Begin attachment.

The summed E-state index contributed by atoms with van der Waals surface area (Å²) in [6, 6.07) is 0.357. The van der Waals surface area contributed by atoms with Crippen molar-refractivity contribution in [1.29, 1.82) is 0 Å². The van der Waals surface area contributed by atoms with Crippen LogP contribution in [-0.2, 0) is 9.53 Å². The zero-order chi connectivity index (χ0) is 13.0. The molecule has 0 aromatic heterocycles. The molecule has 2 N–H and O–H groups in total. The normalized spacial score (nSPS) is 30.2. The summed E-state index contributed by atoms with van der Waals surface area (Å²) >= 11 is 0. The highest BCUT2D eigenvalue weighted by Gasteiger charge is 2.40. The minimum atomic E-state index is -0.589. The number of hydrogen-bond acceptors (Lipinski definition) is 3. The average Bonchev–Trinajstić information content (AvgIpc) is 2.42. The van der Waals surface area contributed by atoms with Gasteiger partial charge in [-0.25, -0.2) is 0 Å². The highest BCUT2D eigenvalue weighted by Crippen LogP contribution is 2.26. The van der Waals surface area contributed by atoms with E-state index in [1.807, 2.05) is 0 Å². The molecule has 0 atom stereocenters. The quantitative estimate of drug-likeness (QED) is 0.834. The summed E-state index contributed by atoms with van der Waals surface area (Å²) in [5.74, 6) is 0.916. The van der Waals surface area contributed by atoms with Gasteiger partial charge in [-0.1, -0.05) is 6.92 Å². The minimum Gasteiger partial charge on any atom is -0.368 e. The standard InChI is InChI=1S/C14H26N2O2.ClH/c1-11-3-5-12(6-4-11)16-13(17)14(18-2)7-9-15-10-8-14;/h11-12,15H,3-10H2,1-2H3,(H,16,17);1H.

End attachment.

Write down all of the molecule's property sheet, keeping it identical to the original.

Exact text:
The summed E-state index contributed by atoms with van der Waals surface area (Å²) in [6, 6.07) is 0.357. The van der Waals surface area contributed by atoms with Crippen molar-refractivity contribution in [1.29, 1.82) is 0 Å². The van der Waals surface area contributed by atoms with Crippen LogP contribution in [-0.2, 0) is 9.53 Å². The zero-order chi connectivity index (χ0) is 13.0. The molecule has 0 aromatic heterocycles. The molecule has 2 N–H and O–H groups in total. The normalized spacial score (nSPS) is 30.2. The summed E-state index contributed by atoms with van der Waals surface area (Å²) >= 11 is 0. The highest BCUT2D eigenvalue weighted by Gasteiger charge is 2.40. The minimum atomic E-state index is -0.589. The number of hydrogen-bond acceptors (Lipinski definition) is 3. The average Bonchev–Trinajstić information content (AvgIpc) is 2.42. The van der Waals surface area contributed by atoms with Gasteiger partial charge in [-0.25, -0.2) is 0 Å². The highest BCUT2D eigenvalue weighted by Crippen LogP contribution is 2.26. The van der Waals surface area contributed by atoms with E-state index in [1.807, 2.05) is 0 Å². The molecule has 0 atom stereocenters. The quantitative estimate of drug-likeness (QED) is 0.834. The summed E-state index contributed by atoms with van der Waals surface area (Å²) in [5.74, 6) is 0.916. The van der Waals surface area contributed by atoms with Gasteiger partial charge in [-0.1, -0.05) is 6.92 Å². The minimum Gasteiger partial charge on any atom is -0.368 e. The standard InChI is InChI=1S/C14H26N2O2.ClH/c1-11-3-5-12(6-4-11)16-13(17)14(18-2)7-9-15-10-8-14;/h11-12,15H,3-10H2,1-2H3,(H,16,17);1H.